Azure Site Recovery – Ask Me Anything – Session Summary

On Tuesday, January 22, 2019, between the hours of 11:30 AM and 1:00 PM Eastern Standard Time (EST), the Azure Site Recovery (ASR) team hosted an “Ask Me Anything” (AMA) session on Twitter.

This is a session where individuals from the Azure Site Recovery Engineering team are available on hand to answer any questions we may have.

Similar to my Azure Backup – Ask Me Anything – Session Summary blog post, here is a summary of some of the responses from the Azure Site Recovery team, which provides insight into what’s coming in the not-too-distant future! I’ve tried to group/organize the points into categories as best I could, and highlighted keywords to help you skim the content.

PS: If you would like to review the session in full, questions asked, etc. here is the direct Twitter link.

Migrations

  • Working on bringing a feature that will allow migrations without using on-premises licenses (i.e. without Software Assurance) and be able to pay for on-demand licensing (i.e. for Windows, SQL Server, etc.)
  • During replication, compression is included to reduce the data transfer volumes and corresponding cost by up to 50% on average, although results may vary from workload to workload.

Replication

  • In reference to a question about having to delete/restart replication just to change replication policies, storage types, vCenter, etc. the Azure Site Recovery team commented: “We are exploring opportunities to change the storage type without requiring to restart replication, but changing vCenter or Replication Policy are not in the plans”.
  • At present, there are no plans to provide the ability to schedule when replications occur. This ask will be added to the future roadmap.
  • The Azure-to-Azure replication scenario supports generating recovery points every 5 minutes. You can read more about this here: Replication policy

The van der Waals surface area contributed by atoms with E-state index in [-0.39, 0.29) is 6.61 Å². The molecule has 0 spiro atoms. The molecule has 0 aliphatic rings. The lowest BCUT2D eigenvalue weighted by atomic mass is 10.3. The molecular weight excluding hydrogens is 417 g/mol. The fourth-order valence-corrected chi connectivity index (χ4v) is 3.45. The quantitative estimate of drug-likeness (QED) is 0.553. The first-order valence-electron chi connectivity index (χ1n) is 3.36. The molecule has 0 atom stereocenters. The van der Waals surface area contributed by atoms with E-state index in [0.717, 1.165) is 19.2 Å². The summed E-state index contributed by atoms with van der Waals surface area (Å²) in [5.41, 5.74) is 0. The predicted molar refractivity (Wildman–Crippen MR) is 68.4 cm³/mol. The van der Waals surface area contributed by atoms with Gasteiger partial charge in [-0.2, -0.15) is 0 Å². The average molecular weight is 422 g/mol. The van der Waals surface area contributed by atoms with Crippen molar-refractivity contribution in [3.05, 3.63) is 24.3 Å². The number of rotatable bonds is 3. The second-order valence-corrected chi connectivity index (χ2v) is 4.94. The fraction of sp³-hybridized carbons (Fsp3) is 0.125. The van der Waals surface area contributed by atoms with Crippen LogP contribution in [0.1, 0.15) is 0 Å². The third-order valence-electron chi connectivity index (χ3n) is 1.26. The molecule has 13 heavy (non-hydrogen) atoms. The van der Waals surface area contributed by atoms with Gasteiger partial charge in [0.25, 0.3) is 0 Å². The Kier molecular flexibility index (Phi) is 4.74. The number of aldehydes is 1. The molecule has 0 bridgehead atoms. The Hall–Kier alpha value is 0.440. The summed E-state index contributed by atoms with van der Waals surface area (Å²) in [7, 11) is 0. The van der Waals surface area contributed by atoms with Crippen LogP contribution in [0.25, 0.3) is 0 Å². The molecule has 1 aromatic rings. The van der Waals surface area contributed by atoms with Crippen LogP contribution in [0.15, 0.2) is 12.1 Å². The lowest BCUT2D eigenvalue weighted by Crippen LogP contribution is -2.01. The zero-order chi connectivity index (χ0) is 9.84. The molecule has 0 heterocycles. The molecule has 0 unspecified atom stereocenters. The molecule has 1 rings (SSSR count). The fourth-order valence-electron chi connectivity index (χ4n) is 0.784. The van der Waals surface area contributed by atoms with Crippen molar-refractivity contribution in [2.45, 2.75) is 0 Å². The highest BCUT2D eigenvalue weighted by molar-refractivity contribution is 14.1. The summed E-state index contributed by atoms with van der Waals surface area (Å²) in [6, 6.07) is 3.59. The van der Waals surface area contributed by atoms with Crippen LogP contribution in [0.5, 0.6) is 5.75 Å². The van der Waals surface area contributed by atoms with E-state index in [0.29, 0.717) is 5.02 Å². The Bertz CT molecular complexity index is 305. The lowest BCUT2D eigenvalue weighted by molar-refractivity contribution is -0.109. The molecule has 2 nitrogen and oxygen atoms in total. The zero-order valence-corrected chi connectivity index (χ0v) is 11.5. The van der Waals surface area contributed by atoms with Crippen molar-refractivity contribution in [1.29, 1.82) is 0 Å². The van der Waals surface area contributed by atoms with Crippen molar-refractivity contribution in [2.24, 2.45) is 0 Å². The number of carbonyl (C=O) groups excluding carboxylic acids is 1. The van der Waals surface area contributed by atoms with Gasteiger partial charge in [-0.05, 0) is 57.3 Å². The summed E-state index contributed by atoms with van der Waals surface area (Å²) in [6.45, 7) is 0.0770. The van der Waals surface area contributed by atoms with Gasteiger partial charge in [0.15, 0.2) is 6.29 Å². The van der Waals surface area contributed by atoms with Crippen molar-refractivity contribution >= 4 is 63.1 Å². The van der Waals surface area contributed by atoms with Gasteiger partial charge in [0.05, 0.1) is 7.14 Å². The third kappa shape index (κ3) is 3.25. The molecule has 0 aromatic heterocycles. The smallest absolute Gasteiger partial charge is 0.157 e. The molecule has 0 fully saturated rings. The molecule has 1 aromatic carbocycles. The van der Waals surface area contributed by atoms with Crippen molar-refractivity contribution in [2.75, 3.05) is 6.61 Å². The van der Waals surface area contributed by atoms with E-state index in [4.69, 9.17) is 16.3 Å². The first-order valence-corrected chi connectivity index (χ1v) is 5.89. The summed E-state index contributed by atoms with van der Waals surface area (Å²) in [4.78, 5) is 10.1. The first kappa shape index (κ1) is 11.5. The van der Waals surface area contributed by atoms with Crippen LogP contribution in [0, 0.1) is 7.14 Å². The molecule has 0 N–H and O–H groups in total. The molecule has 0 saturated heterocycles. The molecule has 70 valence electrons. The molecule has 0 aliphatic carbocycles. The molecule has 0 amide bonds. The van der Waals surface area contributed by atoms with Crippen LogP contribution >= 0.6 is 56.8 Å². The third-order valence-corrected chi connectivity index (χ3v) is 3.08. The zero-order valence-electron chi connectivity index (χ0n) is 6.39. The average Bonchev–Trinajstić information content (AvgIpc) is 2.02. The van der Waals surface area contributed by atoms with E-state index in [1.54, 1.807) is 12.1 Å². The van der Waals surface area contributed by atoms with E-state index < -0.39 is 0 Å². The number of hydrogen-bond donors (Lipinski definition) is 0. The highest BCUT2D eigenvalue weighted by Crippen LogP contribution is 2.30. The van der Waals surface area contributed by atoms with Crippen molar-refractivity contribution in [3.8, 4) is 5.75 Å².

• There are currently no plans to provide an active-active (aka hot-hot, or live High Availability) replication feature in ASR.
  • There are currently no plans to support using ASR to migrate on-premises Active Directory (AD) into Azure AD. This will be added as a requested feature on the backlog.
  • Work is occurring to improve the failover readiness checks and will leverage the article (Prepare a Windows VHD or VHDX to upload to Azure) to enhance the capability.
  • Additional details will be added to the documentation on Add Azure Automation runbooks to recovery plans, to facilitate a better way to view variables injected into automation scripts as part of a recovery plan.
  • The feature/ability to hot-add/remove protected disks will be released in this quarter (Q1 CY2019) for the Azure-to-Azure scenario.
  • ASR performs continuous replication, and so the required IOPS of the target disk should be the same for the source. This is why ASR restricts the replicated disks to have the same configuration on post-failover.
  • The current Application Consistent replication recovery point only supports 60 minutes. There are no immediate plans to lower this limit, but it will be “taken as input” for the ASR team to consider. For sensitive systems like SQL Server, please review the following article: Set up disaster recovery for SQL Server.